Verizon Is a Cheap Stock With a 5% Dividend

Telecommunications giant Verizon Communications Inc. (VZ) is a component of the Dow Jones Industrial Average. This stock is the cheapest among the 30 stocks in the average, with a P/E ratio of just 6.51 and a dividend yield of 5%, making it the leader of the 2018 "Dogs of the Dow." Verizon Wireless is one of the top smartphone platforms in the country. The company is set to report earnings before the open on April 24.

Verizon stock closed Friday at $47.90, down 9.5% year to date and in correction territory at 12.5% below its 2018 high of $54.77 set on Jan. 26. The stock set its 2018 low of $46.20 on March 23. The stock is underperforming the Dow 30, which is down 1% year to date and is 8.1% below its all-time high set on Jan. 26.

Analysts expect Verizon to post earnings per share of $1.11 when it reports first quarter results on Wednesday. Investors will have a watchful eye on the revenue line as Verizon missed estimates on this metric in the fourth quarter. One key will be revenues from wireless services, which rose in the third and fourth quarters. Verizon owns AOL and Yahoo, which could increase growth potential, as might the roll-out of 5G services. (See also: How Verizon Built a Customer Base of 150M.)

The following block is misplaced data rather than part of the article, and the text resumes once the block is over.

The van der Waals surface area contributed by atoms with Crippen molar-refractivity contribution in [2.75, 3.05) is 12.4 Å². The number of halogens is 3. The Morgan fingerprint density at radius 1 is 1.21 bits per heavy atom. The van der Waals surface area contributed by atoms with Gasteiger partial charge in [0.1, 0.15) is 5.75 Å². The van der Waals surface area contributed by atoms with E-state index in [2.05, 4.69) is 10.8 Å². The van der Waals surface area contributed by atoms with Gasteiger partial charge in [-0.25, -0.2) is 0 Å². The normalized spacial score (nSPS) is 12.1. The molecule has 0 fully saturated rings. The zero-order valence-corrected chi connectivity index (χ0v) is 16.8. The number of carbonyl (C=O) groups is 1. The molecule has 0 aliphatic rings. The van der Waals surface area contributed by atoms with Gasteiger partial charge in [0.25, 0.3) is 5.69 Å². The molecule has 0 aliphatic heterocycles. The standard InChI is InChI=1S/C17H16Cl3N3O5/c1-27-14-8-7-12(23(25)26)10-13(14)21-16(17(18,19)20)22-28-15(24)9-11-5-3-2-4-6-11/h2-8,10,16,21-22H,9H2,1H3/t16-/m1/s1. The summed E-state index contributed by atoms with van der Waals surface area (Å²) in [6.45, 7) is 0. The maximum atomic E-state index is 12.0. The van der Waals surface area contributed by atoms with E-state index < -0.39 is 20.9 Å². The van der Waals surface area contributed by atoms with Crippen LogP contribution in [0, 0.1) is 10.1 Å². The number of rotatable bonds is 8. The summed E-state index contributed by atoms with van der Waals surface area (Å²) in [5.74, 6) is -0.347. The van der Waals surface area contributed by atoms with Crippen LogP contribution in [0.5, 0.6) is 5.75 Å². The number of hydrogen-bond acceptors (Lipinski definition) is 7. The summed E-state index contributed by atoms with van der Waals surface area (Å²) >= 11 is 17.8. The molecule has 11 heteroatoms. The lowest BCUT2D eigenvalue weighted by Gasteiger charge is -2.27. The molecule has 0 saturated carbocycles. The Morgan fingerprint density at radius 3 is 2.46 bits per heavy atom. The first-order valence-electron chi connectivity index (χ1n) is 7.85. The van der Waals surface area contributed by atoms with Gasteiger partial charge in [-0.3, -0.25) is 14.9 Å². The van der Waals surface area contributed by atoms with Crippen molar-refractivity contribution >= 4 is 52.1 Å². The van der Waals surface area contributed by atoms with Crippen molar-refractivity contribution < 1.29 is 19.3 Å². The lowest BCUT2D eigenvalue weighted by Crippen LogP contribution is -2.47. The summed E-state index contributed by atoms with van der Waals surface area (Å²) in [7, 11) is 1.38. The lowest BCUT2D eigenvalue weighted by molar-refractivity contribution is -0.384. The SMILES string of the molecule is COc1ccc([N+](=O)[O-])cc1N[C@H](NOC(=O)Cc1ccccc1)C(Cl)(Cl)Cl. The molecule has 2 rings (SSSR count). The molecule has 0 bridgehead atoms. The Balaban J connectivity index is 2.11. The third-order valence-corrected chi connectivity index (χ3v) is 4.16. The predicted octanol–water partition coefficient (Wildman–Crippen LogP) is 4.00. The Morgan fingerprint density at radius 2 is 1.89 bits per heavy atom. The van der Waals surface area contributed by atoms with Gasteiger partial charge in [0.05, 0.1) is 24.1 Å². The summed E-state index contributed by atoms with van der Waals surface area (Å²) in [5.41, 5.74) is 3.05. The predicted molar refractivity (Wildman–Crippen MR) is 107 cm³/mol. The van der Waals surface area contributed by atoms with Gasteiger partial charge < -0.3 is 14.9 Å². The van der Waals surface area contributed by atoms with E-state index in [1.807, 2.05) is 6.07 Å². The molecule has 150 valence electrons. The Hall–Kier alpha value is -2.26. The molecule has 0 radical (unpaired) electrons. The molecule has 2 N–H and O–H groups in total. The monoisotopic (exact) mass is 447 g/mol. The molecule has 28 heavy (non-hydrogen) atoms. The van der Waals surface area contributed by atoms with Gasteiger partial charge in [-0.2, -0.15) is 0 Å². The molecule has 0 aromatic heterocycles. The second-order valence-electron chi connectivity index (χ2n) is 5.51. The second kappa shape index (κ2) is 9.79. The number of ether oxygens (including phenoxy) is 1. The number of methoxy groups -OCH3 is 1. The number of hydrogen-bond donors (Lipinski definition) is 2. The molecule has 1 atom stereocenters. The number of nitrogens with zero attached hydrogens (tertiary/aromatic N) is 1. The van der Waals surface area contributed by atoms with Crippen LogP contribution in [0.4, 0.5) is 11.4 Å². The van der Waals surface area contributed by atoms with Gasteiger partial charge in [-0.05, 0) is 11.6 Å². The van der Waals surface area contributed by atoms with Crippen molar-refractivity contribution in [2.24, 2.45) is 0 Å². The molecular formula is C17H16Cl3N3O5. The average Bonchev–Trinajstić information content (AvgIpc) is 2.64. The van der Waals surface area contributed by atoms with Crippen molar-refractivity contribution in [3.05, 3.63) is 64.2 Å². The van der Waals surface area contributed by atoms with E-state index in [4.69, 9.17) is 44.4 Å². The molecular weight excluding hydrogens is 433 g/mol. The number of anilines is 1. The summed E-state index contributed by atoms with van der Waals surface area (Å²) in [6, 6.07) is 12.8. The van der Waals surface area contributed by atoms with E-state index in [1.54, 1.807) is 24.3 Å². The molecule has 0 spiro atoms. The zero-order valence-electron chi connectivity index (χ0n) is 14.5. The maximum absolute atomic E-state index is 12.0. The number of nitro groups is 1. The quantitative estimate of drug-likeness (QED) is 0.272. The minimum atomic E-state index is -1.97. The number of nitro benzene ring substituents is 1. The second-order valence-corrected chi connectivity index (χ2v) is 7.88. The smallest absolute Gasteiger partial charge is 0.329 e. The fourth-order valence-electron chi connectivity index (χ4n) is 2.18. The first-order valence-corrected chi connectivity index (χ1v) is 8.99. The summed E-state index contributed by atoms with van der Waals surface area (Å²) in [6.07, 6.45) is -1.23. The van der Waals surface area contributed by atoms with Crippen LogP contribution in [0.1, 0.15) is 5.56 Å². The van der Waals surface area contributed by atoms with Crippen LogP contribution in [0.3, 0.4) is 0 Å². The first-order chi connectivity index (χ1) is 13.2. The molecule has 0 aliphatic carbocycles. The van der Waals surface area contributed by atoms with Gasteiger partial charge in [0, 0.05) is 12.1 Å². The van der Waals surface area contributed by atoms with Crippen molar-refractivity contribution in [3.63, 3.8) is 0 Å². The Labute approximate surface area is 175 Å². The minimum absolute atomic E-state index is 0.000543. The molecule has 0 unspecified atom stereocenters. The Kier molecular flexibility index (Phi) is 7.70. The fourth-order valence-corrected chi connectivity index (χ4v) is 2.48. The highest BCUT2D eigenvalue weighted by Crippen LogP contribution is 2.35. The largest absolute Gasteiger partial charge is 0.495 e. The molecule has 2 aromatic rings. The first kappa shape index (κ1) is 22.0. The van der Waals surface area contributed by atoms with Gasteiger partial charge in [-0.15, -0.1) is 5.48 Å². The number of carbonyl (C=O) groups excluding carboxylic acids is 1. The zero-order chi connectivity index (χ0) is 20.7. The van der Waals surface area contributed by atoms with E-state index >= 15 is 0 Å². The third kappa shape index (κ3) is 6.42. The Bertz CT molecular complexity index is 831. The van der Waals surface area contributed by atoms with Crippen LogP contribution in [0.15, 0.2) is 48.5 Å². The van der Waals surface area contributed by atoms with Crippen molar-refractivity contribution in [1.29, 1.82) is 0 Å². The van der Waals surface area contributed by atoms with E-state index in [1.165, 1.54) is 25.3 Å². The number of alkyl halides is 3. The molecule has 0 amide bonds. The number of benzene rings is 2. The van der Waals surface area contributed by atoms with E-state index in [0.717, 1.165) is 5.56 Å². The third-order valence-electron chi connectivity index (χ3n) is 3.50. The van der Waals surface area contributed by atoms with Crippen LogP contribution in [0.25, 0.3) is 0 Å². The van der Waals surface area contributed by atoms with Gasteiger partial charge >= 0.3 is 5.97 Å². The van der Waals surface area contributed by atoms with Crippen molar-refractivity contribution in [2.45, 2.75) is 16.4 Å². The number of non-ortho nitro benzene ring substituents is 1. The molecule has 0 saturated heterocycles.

The daily chart for Verizon  

Daily technical chart showing the performance of Verizon Communications Inc. (VZ) stock
Courtesy of MetaStock Xenith

Verizon is below its 50-day and 200-day simple moving averages at $48.30 and $48.78, respectively, but weakness to $46.20 on March 23 lines up with my second quarter value level of $46.51. The stock has been below my semiannual pivot of $50.48 since Feb. 8. These two levels are shown as horizontal lines on the daily chart.

The weekly chart for Verizon

Weekly technical chart showing the performance of Verizon Communications Inc. (VZ) stock
Courtesy of MetaStock Xenith

The weekly chart for Verizon is negative but oversold, with the stock below its five-week modified moving average at $48.27. The stock is also below its 200-week simple moving average, or "reversion to the mean," at $49.07, which has been tested nearly each week since the week of Feb. 9. The 12x3x3 weekly slow stochastic reading ended last week at 16.97 and has been below the oversold threshold of 20.00 since the week of March 30.

Trading strategy: Buy weakness to my quarterly value level of $46.51 and reduce holdings on strength to my semiannual and monthly risky levels of $50.48 and $50.84, respectively. (For more, see: Verizon's Stock Breakout May Lead to 12% Gain.)

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